Open Accessibility Menu

Setting SMART Fitness Goals to See Growth

By: RockBox Fitness
Category: Lifestyle

Three colorful kettlebells

There is a science to setting goals. The process requires you to be intentional, authentic, and understanding of time. 

When it comes to fitness, setting goals is more than striving to look like someone you saw on Instagram or lifting a certain amount of weight. Smart fitness goals are relevant, attainable, and create opportunities for incremental growth. 

It is through setting smart fitness goals that you set yourself up for success. Your health deserves this, so consider the following acronym as you create targets for your health and fitness journey. These concepts will help you to define the what, how, and when behind your goals, putting you on track to achieve real growth!



It can’t be said enough– your health and fitness goals need to be specific! If your goal is to go to the gym more, how much more do you mean? Are you going to aim to go 3 days a week or 6 days a week? What about a goal to eat healthily? Be specific– how do you define eating healthy and how do you plan to do so?


Your health and fitness goals also need to be measurable. This is easy if your goal is oriented around a standard fitness metric like weight or BMI. However, if your goal is simply to drink more water, there is no way to concretely measure whether or not you are meeting your goal. So, your goal to be more hydrated should instead be to drink 20 ounces of water before every meal. This offers both specific and measurable guidelines so that you can stay on top of your goals and track real progress. 


Your goals also need to be actionable. You can set a specific and measurable target for yourself, but it isn’t actionable, you will often lose proximity to the what and how behind your goal. For example, the goal to lift X amount of weight by a certain date is vague and not actionable. Instead, adapt this goal to include the number of times you will practice this lift per week and at how many reps. So, if my overarching objective is to chest press 35-pound dumbbells, my goal will be to do a 30-rep chest press circuit twice a week that uses incrementally heavier weights. This goal tells me what I am doing, how frequently I plan to do it, and at what level of intensity.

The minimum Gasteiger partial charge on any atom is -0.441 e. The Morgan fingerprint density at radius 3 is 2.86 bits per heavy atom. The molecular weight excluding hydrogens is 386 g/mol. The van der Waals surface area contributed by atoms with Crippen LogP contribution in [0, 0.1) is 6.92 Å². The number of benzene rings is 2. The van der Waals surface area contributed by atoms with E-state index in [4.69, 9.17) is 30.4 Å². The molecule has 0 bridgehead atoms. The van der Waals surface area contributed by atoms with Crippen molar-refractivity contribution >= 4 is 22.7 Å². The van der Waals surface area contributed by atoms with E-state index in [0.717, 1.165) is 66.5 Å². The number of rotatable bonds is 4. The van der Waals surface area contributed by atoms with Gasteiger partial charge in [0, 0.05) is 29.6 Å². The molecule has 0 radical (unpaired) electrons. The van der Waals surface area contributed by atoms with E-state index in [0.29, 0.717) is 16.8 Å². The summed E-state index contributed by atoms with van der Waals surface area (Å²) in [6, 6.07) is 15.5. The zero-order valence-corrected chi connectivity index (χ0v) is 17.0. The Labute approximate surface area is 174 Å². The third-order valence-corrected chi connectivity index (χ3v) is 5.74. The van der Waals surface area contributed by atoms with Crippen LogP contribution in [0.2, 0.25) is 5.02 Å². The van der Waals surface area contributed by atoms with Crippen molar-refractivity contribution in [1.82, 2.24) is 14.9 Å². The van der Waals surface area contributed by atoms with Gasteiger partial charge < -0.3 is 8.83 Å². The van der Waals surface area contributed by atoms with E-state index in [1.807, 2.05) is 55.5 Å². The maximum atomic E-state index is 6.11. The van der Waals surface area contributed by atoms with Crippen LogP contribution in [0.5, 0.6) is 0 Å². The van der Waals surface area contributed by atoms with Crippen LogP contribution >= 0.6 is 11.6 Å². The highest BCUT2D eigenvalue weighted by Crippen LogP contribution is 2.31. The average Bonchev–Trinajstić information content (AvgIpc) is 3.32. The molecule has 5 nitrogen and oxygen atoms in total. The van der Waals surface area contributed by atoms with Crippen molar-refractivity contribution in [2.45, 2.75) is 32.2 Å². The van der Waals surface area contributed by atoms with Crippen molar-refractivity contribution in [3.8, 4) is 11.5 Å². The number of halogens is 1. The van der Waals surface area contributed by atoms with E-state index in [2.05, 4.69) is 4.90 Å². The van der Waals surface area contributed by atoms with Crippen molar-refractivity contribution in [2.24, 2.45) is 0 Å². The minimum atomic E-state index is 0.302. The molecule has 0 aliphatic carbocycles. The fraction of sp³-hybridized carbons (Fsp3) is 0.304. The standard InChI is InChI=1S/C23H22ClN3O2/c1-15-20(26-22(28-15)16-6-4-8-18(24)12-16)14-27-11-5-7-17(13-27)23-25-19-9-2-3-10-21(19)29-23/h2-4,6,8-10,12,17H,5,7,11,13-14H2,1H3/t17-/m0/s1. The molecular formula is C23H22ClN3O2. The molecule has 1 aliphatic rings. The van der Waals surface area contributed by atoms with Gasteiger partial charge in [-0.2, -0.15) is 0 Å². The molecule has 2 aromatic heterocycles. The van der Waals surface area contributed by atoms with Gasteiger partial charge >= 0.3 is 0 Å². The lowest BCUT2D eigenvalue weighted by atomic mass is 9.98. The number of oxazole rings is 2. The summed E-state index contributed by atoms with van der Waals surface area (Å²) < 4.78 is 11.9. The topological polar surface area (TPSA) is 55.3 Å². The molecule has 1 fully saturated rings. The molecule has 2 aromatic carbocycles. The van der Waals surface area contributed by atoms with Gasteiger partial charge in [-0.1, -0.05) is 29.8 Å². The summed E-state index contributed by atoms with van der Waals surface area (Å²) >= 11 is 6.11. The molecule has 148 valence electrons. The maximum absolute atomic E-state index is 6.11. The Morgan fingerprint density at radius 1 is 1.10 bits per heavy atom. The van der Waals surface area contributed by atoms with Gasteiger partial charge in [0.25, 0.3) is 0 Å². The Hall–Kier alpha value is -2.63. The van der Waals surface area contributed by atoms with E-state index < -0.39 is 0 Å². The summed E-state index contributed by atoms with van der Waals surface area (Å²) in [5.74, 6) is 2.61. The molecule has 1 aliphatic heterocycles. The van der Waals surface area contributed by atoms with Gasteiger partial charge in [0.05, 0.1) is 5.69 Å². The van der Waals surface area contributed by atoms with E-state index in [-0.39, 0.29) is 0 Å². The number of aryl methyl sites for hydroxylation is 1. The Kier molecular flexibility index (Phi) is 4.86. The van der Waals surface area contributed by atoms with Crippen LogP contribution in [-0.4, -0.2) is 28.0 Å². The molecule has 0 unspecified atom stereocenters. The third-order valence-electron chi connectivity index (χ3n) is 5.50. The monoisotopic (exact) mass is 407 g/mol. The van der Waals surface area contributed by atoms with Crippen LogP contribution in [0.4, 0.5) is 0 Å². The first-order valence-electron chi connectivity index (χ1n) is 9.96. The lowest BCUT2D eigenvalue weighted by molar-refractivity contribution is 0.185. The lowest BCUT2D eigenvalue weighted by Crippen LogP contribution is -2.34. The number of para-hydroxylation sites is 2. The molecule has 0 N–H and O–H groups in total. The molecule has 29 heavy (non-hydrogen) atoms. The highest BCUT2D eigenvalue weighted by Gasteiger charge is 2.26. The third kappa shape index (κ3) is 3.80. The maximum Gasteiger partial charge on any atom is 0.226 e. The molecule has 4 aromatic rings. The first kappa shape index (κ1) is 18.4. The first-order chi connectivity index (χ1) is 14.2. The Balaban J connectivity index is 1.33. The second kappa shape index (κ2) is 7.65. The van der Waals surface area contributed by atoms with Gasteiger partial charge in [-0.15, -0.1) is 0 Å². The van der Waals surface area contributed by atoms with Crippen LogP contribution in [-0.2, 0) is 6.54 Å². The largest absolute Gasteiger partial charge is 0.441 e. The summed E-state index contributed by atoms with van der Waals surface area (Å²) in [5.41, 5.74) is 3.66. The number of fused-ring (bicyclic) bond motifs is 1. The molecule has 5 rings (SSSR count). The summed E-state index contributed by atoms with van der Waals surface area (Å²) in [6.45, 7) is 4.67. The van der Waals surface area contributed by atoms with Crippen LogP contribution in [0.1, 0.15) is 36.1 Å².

Quite naturally, humans are aspirational beings. We like to dream big, look far into the future, and dance with ideas that begin with “what if”. This way of thinking can have positive implications on your mental health and growth, however, can be quite toxic when it comes to setting health and fitness goals. You have to foster relevance when you set a target for your wellness. As you set goals, you need to be confident that your targets acknowledge the current state of your health and fitness, and that the level of commitment is relevant to your bandwidth. 


Similar to relevance, you need to be considerate of time when you set your health and fitness goals. We so often crave quick change. At the end of the day, good, sustainable change takes time. Be honest with yourself when you set your goals and attach them to a reasonable timeline. For example, losing 15 pounds should not be attached to a 3-week timeline. Acknowledge that 15 pounds is a significant amount of weight. This goal is intense and should be associated with a 2-month timeline. 

Featured Blogs
  • Benefits of Group Fitness: Why It's Better Than Working Out Alone Read More
  • Gel Wraps vs Traditional Wraps: Which Is Better for Kickboxing? Read More
  • Why Boxing is a Full-Body Workout for Everyone at Any Fitness Level Read More
View All Posts